If Norman can add an above-average performance at the NFL Scouting Combine to his play this week, much like Simpson did when given his shot in 2008 (4.42 40, 37.5-inch vertical, 11-foot-4 broad at 6-foot-2, 199 pounds in Indianapolis), he'll be the next Coastal Carolina Chanticleer to hear his name called among the first 75 players selected in the draft.
» Evaluating running backs during all-star game practices is difficult because defenders are not allowed to test their ability to avoid or ward off tackles. But Tennessee tailback Tauren Poole showed off his SEC pedigree Wednesday. He showed very good quickness and wiggle in the hole as well as enough speed to turn the corner if no openings were available inside. He's smooth running after the catch, too, and his pad level helps him run through contact. His hands as a receiver are natural, with one juggle on a red-zone screen as the only blemish. Poole's numbers dropped off in 2011 behind a below-average Volunteers offensive line (1,034 yards, 11 TD in 2010; 693 and 5 in 2011), but there's little doubt he's the top talent at the position on either team this week and could be a great Saturday find during draft weekend.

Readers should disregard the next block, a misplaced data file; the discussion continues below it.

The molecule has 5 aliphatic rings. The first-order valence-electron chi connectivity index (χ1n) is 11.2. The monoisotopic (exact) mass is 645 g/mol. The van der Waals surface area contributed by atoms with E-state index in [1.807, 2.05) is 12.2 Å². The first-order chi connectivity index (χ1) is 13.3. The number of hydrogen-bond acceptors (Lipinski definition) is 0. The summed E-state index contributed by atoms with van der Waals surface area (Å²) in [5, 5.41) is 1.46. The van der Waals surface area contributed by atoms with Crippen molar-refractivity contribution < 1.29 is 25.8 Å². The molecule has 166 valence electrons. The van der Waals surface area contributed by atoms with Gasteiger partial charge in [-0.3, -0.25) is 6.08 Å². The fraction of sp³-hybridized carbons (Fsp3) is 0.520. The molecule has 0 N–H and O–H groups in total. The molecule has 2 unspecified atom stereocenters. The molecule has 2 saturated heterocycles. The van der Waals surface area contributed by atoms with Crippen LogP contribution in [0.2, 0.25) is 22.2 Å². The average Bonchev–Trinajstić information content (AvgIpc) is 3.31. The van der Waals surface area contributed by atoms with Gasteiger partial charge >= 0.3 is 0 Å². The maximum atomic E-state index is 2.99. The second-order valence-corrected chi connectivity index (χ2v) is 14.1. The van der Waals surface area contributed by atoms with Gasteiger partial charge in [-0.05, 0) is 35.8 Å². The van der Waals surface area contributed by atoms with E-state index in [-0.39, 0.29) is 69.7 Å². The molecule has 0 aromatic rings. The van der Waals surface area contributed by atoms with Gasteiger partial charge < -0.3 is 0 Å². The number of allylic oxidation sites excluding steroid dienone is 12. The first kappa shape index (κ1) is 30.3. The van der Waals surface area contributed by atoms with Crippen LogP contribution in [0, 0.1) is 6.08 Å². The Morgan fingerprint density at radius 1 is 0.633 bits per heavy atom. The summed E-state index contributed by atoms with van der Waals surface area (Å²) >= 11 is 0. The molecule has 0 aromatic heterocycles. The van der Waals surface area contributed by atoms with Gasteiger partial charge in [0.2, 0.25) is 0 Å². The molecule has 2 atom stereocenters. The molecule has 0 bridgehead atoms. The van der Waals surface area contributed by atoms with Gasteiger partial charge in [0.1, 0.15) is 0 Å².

Pitt's Lindsey under close watch